Sen. Inhofe says he'll oppose Hagel
Inhofe says he has concerns over across-the-board budget cuts
Sen. Jim Inhofe, the ranking member of the Senate Armed Services Committee, has pledged to oppose President Barack Obama's nomination of former Sen. Chuck Hagel for secretary of the Defense Department after a sit-down with Hagel on Tuesday.
"We had a very cordial meeting today in which we discussed his nomination," the Republican senator from Oklahoma said in a statement. "Unfortunately, as I told him during our meeting today, we are simply too philosophically opposed on the issues for me to support his nomination."
Inhofe said one of his biggest concerns with Hagel, a former Republican senator from Nebraska, involved the so-called sequester, a large sum of automatic, across-the-board budget cuts that would have a major impact on the military over the next decade. Originally set to kick in at the beginning of the year, the sequester was postponed by two months as part of the "fiscal cliff" bill passed by Congress on January 1. Lawmakers will face an early-March deadline to once again deal with the spending cuts.
While Inhofe pointed to Defense Secretary Leon Panetta's comments saying the cuts could be "devastating," the senator said "Hagel's comments have not demonstrated that same level of concern about the pending defense cuts."
Inhofe also took issue with Hagel's support of nuclear disarmament and his involvement with Global Zero, a movement that calls for a "world without nuclear weapons."
Furthermore, Inhofe cast doubt on Hagel's positions regarding the Middle East - Iran and Israel, in particular. Hagel has faced strong criticism in recent weeks for opposing unilateral sanctions against Iran. Inhofe also called him out for not signing "a letter affirming U.S. solidarity with Israel" in 2000 and for urging "the Bush administration to support Iranian membership in the World Trade Organization."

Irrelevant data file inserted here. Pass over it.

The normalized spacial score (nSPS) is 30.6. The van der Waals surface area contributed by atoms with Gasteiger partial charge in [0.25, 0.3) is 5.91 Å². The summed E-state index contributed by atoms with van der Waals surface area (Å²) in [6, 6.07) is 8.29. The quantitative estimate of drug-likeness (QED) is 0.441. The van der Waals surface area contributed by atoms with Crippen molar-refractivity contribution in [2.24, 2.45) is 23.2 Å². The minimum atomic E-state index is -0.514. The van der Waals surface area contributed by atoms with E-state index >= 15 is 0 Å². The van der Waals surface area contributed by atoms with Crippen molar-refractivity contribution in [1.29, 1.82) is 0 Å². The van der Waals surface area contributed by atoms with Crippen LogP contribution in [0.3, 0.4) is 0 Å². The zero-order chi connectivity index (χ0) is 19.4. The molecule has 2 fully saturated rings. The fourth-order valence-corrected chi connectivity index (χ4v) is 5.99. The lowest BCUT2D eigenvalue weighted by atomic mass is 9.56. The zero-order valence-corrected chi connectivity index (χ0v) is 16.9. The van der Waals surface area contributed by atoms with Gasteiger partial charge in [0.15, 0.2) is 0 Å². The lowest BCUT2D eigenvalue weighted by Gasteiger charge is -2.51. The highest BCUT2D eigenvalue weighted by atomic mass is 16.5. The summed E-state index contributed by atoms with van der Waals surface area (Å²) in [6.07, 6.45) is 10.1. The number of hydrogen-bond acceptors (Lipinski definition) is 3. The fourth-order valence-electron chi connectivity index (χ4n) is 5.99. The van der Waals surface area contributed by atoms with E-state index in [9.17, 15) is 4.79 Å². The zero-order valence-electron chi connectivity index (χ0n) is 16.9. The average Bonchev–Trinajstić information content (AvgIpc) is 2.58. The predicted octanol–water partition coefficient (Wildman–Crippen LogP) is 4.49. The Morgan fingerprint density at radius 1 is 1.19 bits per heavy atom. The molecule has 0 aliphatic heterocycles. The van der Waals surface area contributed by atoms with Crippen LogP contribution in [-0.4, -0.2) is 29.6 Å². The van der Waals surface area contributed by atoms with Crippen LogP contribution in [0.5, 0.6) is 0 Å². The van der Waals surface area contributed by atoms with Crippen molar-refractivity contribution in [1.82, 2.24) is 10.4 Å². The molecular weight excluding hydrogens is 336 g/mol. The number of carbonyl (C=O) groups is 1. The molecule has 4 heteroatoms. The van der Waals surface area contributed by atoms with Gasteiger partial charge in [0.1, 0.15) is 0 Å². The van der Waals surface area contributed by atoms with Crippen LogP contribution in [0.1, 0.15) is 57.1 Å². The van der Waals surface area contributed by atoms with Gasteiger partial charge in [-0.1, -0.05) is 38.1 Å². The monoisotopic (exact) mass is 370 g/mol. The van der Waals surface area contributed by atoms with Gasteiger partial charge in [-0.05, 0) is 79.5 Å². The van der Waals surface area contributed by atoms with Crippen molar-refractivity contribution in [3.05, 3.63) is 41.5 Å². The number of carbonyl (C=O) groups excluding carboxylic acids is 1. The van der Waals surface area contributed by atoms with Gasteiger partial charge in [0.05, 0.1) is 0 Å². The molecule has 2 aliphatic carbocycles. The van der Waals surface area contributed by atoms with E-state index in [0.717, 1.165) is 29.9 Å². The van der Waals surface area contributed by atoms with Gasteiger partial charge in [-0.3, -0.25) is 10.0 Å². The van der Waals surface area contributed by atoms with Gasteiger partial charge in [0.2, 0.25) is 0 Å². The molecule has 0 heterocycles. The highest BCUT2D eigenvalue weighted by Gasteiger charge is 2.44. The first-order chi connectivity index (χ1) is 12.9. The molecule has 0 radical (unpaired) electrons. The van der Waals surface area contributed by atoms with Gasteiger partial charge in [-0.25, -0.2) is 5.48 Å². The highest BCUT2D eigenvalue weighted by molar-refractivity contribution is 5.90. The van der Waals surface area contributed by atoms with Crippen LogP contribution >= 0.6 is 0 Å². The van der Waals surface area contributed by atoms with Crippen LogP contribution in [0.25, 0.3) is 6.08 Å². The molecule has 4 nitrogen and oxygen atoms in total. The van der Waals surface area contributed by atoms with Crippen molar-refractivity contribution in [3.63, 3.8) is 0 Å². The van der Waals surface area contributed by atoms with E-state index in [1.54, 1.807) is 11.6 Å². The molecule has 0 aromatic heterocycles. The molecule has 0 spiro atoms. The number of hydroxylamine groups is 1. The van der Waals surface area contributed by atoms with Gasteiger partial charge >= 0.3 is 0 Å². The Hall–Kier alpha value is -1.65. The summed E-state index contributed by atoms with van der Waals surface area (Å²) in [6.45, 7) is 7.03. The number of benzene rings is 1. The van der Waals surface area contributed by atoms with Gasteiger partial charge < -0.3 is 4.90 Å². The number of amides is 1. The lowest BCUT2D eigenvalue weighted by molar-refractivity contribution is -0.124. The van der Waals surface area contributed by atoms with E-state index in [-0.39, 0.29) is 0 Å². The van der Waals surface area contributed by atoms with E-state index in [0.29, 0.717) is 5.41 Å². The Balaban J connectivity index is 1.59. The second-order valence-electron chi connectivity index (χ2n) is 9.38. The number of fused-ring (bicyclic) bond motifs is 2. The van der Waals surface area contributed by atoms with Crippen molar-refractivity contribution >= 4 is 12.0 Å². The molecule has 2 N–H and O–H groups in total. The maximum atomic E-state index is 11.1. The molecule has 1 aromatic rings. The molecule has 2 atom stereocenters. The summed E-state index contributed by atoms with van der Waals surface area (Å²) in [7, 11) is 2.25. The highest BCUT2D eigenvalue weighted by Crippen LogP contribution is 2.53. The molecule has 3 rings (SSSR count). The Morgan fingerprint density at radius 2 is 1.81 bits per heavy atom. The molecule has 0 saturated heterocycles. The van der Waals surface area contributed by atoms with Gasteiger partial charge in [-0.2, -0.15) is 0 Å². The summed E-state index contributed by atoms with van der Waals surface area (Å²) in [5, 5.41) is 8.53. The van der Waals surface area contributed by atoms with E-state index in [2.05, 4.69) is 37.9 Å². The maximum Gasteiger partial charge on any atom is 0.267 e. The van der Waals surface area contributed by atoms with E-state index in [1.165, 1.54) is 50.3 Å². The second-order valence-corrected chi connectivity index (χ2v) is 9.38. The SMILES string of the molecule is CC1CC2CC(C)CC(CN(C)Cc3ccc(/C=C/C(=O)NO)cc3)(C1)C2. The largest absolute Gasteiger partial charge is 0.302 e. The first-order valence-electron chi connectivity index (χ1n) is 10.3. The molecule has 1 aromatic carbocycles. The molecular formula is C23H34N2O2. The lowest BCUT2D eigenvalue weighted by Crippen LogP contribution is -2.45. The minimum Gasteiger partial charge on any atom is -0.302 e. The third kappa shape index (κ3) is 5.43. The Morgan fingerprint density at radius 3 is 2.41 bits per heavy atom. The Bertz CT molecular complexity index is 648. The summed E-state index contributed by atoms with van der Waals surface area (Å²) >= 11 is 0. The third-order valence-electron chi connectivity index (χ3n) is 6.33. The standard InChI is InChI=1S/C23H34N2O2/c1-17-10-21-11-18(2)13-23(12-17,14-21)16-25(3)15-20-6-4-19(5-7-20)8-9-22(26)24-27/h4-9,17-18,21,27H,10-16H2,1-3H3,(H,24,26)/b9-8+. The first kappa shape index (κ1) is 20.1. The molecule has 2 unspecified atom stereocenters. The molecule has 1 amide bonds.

"Given the current tension in the Middle East that is largely being instigated by the Iranian regime, I am concerned with Sen. Hagel's views," Inhofe said.
However, Inhofe qualified, while they are "opposed on issues, (they) are still friends."
"This is one of those rare times when policy differences don't stand in the way of personal relationships," he added.
In an interview with the Lincoln Journal Star newspaper in Nebraska on January 7, Hagel answered his critics, saying his record will show "unequivocal, total support for Israel."
The former senator said his views and positions have been "completely distorted" and he didn't "sign on to certain resolutions and letters because they were counterproductive and didn't solve a problem."
Hagel also explained why he opposed unilateral sanctions against Iran. "I have not supported unilateral sanctions because when it is us alone, they don't work and they just isolate the United States."
While Inhofe says he won't support Hagel's nomination, the former senator did get a big boost earlier Tuesday when two key Jewish senators gave Hagel their backing. Sen. Chuck Schumer of New York and Sen. Barbara Boxer of California--both Democrats--said their discussions with the former senator gave them the assurance they needed to support him.